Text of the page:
In a recent post, I described Peter Lamborn Wilson (Hakim Bey) as a “former Maryami,” and wondered how he had moved from the Maryamiyya to the Temporary Autonomous Zone. I have since had two suggested explanations.
One, provided by someone who knew Wilson in Tehran, is that although Wilson was definitely “in the circle of Nasr,” he was not actually a Maryami. He considered himself a Muslim, and admired Frithjof Schuon—he thought his Transcendent Unity of Religions was the most important book of the twentieth century—but he did not follow any one ṭarīqa exclusively. As well as being in the circle of Nasr, he spent a lot of time with the Ni'matullāhīs (Javad Nurbakhsh had a large following at that time, including foreigners) and was always interested in other, less mainstream forms of Islam.
Christian Greer has meanwhile drawn my attention to the discussion between Arthur Versluis and Wilson (see earlier post) where Versluis asks Wilson about his relationship with Traditionalism, and Wilson responds that he never stopped being a Traditionalist, and just rejected “the party line,” “the rigid exclusivist neo-Traditionalism of the sort that leads to murky politics and interpersonal, interhuman relations.” “Murky politics” might refer to Nasr’s political relations with the Shah’s regime, and “murky… interhuman relations” might refer to difficulties in Bloomington. As the earlier post discusses, Wilson goes on to propose an alternative “even more traditional Traditionalism.”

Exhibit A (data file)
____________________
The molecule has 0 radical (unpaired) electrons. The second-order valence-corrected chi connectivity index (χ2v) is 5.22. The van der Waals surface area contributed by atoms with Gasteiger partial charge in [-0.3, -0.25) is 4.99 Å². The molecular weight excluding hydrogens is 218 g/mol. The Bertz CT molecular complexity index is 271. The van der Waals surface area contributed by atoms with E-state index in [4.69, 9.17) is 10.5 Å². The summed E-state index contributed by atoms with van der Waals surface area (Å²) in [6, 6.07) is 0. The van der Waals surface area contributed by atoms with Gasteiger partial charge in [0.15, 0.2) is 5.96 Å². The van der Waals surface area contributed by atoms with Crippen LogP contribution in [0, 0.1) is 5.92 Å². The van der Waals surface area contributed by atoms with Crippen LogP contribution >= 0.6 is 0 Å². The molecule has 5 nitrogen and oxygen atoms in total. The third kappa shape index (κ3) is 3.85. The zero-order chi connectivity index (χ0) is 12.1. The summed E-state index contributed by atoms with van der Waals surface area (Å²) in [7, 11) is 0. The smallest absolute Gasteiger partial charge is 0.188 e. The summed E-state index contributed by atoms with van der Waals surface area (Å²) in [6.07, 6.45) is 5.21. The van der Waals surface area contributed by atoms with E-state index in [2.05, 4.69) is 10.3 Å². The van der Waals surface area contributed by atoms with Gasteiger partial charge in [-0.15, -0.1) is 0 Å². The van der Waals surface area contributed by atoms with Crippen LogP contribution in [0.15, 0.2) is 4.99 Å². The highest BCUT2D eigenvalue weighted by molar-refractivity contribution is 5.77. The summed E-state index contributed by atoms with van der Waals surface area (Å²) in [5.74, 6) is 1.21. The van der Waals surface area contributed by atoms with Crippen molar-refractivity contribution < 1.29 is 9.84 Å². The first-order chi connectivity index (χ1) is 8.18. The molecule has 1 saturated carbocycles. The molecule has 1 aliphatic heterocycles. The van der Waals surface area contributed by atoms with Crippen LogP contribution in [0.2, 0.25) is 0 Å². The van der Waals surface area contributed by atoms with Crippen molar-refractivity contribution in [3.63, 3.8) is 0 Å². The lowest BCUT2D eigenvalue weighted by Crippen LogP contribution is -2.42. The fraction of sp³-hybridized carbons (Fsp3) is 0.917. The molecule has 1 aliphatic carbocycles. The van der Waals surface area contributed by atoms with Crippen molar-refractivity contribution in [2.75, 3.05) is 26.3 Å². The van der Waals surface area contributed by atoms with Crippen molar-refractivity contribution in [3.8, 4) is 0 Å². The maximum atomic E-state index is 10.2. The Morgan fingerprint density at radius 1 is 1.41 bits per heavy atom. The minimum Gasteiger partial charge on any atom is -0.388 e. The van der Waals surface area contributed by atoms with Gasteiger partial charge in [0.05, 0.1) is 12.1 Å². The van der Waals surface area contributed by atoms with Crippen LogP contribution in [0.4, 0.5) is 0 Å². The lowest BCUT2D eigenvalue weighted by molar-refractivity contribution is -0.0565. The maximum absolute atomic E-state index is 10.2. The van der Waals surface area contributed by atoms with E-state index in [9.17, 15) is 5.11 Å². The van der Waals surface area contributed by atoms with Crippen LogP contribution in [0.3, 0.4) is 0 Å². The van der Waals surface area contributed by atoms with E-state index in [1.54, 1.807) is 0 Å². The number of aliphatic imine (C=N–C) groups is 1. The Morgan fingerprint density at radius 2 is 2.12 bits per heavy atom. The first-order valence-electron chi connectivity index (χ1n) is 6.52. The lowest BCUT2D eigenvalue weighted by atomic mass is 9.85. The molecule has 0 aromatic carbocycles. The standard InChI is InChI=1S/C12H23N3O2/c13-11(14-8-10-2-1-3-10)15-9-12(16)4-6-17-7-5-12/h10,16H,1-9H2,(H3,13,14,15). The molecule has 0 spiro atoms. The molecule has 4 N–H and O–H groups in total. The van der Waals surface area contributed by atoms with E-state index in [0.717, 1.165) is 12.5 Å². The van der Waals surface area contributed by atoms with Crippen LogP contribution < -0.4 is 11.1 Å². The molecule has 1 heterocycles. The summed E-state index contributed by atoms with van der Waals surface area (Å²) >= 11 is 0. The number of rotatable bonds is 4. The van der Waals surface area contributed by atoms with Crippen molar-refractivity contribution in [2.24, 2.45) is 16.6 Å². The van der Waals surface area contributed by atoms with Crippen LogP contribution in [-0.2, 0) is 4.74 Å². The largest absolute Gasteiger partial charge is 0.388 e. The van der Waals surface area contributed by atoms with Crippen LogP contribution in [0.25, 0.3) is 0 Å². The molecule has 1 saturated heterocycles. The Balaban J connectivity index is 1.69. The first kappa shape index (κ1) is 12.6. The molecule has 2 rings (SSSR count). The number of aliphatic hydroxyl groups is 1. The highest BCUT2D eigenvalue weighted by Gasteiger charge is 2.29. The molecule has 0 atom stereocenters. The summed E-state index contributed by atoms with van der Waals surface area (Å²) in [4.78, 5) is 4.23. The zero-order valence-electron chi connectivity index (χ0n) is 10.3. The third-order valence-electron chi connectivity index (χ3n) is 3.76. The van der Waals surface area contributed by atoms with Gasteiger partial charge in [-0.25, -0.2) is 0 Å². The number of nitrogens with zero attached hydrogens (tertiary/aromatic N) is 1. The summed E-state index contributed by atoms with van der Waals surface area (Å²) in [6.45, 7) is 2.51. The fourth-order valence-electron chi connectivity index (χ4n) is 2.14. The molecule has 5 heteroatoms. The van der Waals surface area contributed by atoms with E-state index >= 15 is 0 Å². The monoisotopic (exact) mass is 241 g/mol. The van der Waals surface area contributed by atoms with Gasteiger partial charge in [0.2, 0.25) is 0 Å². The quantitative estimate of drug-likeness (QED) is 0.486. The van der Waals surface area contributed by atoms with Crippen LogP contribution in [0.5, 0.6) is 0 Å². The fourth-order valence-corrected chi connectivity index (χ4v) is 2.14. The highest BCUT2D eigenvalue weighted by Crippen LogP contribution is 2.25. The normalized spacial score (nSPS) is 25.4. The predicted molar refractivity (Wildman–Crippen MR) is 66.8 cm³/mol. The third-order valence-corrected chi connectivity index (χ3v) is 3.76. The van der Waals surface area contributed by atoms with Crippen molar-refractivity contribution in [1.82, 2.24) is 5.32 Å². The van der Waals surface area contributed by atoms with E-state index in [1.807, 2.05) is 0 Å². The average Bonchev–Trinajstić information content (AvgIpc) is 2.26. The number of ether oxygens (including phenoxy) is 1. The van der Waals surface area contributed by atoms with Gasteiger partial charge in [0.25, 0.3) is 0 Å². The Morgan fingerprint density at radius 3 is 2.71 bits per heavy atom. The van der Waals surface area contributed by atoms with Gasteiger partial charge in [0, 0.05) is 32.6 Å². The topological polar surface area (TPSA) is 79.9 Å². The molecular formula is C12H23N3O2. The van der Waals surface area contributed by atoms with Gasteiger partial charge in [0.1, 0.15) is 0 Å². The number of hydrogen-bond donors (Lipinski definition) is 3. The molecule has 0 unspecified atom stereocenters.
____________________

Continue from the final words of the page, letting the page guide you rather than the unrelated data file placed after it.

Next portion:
Further reading: Zaheer Kazmi, “Automatic Islam: Divine Anarchy and the Machines of God,” Modern Intellectual History 12, 1 (2015): 33–64, which looks at Hakim Bey and two other “Muslim anarchists,” and Wilson’s own Scandal: Essays in Islamic Heresy (New York: Autonomedia, 1987) and his Sacred Drift: Essays on the Margins of Islam (San Francisco: City Lights, 1993).